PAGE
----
Begin the Adventure of Self-Exploration

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  • daisiesby David Bohl

    It sounds strange to imagine someone not really knowing who they are, what they want, or where they’re going. But it’s not all that uncommon for many people to be pretty clueless about themselves.

    Have you ever asked someone what their life passions were, only to have them give you a blank stare? Or do you ever remember being asked to define your purpose in life, only to answer that you didn’t realize you had one?

    I think it’s really sad how many of us go through lives being out of touch with the deeper part of ourselves. Oh sure, most of us know what foods we like, what leisure activities we enjoy, and maybe what our favorite color is. But for the most part, so many people muddle through life unconscious of their deepest needs, desires, and gifts.

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    Senioritis

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  • Senior couple on cycle rideAh, senioritis – that nearly indescribably lightness of spirit and release from your previous existence as a dedicated student that makes life so difficult for senior-year teachers.

    In fact, it sometimes seems that teens in their senior year have to be physically tethered to the ground to keep them from floating off the surface of the planet in their desire to be done with high school, their relinquishing of previous worries and their eagerness to start building their new lives. Wouldn’t it be great if you could recapture this feeling again in your own life?

    Well, as it turns out, you can. All you have to do is wait, according to a surprising new study on happiness and aging.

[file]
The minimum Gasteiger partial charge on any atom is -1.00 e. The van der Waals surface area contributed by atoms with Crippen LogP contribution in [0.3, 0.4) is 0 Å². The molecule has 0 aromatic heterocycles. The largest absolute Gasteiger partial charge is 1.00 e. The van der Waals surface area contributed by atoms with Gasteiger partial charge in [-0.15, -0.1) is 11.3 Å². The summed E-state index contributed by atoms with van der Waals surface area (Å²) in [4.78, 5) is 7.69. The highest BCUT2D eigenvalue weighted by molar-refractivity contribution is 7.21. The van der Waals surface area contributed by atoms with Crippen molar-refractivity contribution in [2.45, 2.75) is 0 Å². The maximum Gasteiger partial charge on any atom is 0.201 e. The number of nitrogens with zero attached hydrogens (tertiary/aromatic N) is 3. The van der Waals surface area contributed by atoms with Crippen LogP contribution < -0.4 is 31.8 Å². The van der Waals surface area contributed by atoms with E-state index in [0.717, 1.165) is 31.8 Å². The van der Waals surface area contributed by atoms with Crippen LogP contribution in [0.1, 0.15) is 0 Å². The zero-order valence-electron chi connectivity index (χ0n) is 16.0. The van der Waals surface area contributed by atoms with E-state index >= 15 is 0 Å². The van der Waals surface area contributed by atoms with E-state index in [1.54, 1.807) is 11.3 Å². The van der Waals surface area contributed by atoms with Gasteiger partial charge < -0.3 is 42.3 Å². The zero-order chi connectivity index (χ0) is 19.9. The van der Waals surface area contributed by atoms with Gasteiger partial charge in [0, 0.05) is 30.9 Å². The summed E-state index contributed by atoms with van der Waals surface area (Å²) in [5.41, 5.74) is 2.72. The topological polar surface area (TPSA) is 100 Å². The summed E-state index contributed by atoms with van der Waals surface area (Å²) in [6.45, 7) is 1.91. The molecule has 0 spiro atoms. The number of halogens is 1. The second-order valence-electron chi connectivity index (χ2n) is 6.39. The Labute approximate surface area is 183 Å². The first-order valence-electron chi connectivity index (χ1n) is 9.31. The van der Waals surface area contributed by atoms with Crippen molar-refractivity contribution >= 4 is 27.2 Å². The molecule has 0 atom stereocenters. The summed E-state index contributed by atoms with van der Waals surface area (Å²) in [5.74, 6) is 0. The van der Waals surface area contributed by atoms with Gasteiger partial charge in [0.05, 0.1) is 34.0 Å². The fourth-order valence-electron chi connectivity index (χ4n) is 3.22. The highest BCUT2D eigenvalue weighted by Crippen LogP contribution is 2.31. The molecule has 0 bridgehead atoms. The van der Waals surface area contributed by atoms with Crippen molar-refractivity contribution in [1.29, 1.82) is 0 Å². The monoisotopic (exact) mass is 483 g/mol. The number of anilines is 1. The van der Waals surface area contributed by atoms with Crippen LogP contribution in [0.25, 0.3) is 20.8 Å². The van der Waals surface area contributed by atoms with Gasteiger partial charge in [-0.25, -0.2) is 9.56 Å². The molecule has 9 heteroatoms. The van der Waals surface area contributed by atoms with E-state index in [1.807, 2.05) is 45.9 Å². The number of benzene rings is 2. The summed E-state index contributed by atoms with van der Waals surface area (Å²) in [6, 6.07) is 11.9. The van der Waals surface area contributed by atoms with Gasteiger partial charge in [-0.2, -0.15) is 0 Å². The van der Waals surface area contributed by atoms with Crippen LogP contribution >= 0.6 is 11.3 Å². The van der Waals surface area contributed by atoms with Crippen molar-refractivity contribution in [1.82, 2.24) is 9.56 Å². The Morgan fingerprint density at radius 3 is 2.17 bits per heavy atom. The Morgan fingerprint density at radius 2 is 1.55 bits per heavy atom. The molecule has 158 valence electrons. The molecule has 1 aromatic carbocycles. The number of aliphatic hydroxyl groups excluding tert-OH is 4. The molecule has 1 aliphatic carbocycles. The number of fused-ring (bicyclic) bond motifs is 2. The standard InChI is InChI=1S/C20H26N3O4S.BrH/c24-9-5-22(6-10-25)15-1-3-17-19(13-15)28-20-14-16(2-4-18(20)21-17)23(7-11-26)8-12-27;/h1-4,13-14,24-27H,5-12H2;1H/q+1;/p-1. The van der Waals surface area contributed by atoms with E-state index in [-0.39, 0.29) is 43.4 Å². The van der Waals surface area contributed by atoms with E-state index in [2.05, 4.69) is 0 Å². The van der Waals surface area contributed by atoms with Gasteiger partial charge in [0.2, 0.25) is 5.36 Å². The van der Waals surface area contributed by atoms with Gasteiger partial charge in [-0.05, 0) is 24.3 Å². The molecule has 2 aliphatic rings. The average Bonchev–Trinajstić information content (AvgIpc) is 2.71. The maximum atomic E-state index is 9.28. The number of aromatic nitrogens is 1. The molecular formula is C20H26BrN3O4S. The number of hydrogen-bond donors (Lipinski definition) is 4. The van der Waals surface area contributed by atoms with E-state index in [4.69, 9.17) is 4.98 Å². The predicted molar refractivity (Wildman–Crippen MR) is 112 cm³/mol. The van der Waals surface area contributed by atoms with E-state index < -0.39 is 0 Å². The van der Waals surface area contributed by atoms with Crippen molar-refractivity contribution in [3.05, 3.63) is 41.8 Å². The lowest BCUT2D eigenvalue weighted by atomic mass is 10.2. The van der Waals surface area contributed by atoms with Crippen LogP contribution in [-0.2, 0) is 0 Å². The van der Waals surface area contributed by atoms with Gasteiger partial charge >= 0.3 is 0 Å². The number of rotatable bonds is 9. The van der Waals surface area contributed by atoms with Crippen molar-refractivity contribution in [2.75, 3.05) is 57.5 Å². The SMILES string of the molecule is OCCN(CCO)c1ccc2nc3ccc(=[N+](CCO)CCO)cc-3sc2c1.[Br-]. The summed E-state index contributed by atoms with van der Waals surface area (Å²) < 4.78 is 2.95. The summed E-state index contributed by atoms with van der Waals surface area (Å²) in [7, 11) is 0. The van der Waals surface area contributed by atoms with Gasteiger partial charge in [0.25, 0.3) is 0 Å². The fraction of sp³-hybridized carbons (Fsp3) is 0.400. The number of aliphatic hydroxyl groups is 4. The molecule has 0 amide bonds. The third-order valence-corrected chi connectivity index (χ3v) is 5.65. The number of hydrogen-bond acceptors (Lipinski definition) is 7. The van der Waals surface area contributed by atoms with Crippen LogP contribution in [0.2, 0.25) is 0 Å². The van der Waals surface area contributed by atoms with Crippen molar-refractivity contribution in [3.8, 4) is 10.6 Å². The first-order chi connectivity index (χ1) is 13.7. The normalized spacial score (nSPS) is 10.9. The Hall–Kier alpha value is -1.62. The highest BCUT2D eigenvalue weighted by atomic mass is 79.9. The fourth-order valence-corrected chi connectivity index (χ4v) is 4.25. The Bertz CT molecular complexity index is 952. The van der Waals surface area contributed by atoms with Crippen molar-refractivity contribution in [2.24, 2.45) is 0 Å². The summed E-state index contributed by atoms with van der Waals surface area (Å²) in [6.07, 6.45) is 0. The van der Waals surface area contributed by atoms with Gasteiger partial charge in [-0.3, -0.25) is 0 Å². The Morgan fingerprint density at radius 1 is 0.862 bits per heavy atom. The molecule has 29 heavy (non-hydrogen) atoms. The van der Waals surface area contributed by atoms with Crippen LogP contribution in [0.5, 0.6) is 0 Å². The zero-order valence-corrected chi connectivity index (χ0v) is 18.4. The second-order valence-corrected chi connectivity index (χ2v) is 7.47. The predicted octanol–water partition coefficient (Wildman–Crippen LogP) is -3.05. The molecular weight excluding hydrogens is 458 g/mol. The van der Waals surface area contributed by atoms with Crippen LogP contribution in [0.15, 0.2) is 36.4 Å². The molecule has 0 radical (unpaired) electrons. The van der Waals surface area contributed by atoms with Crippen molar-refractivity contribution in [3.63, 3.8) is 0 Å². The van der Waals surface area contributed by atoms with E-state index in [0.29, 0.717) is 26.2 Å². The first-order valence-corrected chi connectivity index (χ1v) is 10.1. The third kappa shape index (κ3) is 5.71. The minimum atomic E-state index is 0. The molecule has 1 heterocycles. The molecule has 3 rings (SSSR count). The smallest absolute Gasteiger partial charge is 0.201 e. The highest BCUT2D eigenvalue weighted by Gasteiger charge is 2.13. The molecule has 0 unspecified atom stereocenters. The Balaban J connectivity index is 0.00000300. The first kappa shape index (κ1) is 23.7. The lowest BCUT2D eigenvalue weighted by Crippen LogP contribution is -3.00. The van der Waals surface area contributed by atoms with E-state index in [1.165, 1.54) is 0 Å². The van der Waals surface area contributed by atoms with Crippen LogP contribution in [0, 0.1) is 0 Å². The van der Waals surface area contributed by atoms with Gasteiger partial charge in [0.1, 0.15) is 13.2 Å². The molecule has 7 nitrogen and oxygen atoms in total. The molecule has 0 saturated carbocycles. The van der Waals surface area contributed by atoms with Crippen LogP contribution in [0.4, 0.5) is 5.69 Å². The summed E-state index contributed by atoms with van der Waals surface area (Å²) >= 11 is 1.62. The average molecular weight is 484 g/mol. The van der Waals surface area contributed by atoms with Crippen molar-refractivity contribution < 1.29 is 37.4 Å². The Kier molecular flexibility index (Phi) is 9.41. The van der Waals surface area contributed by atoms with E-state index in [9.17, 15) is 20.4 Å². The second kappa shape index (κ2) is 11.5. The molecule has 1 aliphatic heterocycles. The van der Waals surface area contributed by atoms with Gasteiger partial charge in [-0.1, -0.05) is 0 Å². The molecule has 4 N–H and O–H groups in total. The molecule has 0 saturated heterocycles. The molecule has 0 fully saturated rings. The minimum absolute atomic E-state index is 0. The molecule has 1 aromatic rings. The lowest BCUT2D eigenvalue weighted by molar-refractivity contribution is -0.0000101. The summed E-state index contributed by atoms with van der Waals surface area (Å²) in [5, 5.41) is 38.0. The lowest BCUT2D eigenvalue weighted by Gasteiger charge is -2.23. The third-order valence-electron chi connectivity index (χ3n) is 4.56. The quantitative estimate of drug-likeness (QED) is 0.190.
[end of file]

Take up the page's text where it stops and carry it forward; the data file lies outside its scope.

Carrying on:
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    Recovery for athletes – improves performance but is undervalued and overlooked – Expert Advice

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  • sharonrichter1The following is a guest post from Sharon Richter.

    During a workout one burns stored fuel, glycogen, looses water and electrolytes (Sodium, Potassium and Chloride).  The most import thing to replace is lost fluids.  The best way to determine how much your body needs is to weigh yourself before you exercise and after.  For each pound lost, replenish it with 24 oz of water.  Second, you also want to replenish the glycogen within 15 minutes of your activity.  This can be in the form of fruit, juice, or a sports drink.  You want something that is quick and easily absorbed (not high in fiber).  The third element to include in your post workout intake is protein. As you exercise you are creating tiny tears in your muscle. To help repair the muscle, protein is necessary. A good ratio of carbohydrates to protein is a 4:1 ratio.  In addition to helping repair your muscle, protein helps with the absorption of water. An example of what might work are: